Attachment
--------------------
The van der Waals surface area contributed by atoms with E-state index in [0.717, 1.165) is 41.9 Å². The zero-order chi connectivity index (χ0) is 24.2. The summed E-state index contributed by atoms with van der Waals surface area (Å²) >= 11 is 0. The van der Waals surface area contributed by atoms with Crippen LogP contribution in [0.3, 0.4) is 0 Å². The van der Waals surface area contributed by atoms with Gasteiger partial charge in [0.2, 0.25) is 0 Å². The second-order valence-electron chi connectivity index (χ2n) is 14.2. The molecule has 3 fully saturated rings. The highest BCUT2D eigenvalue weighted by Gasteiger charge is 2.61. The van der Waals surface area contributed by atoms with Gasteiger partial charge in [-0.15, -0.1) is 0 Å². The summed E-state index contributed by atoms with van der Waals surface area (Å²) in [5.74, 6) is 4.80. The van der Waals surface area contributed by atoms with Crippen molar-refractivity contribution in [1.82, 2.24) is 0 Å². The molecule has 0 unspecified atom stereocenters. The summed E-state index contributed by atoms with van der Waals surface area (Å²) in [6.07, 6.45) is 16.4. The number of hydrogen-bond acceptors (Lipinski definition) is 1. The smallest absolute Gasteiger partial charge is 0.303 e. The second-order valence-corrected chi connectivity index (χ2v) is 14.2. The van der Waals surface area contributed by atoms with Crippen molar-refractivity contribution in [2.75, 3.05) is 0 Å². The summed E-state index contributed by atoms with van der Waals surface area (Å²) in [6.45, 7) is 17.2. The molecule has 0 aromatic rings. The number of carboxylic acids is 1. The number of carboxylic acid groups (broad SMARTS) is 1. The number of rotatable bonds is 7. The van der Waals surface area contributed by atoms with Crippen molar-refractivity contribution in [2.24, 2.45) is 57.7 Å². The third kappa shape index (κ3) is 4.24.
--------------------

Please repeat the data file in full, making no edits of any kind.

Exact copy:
The van der Waals surface area contributed by atoms with E-state index in [0.717, 1.165) is 41.9 Å². The zero-order chi connectivity index (χ0) is 24.2. The summed E-state index contributed by atoms with van der Waals surface area (Å²) >= 11 is 0. The van der Waals surface area contributed by atoms with Crippen LogP contribution in [0.3, 0.4) is 0 Å². The van der Waals surface area contributed by atoms with Gasteiger partial charge in [0.2, 0.25) is 0 Å². The second-order valence-electron chi connectivity index (χ2n) is 14.2. The molecule has 3 fully saturated rings. The highest BCUT2D eigenvalue weighted by Gasteiger charge is 2.61. The van der Waals surface area contributed by atoms with Gasteiger partial charge in [-0.15, -0.1) is 0 Å². The summed E-state index contributed by atoms with van der Waals surface area (Å²) in [5.74, 6) is 4.80. The van der Waals surface area contributed by atoms with Crippen molar-refractivity contribution in [1.82, 2.24) is 0 Å². The molecule has 0 unspecified atom stereocenters. The summed E-state index contributed by atoms with van der Waals surface area (Å²) in [6.07, 6.45) is 16.4. The number of hydrogen-bond acceptors (Lipinski definition) is 1. The smallest absolute Gasteiger partial charge is 0.303 e. The second-order valence-corrected chi connectivity index (χ2v) is 14.2. The van der Waals surface area contributed by atoms with Crippen molar-refractivity contribution in [2.75, 3.05) is 0 Å². The summed E-state index contributed by atoms with van der Waals surface area (Å²) in [6.45, 7) is 17.2. The molecule has 0 aromatic rings. The number of carboxylic acids is 1. The number of carboxylic acid groups (broad SMARTS) is 1. The number of rotatable bonds is 7. The van der Waals surface area contributed by atoms with Crippen molar-refractivity contribution in [2.24, 2.45) is 57.7 Å². The third kappa shape index (κ3) is 4.24.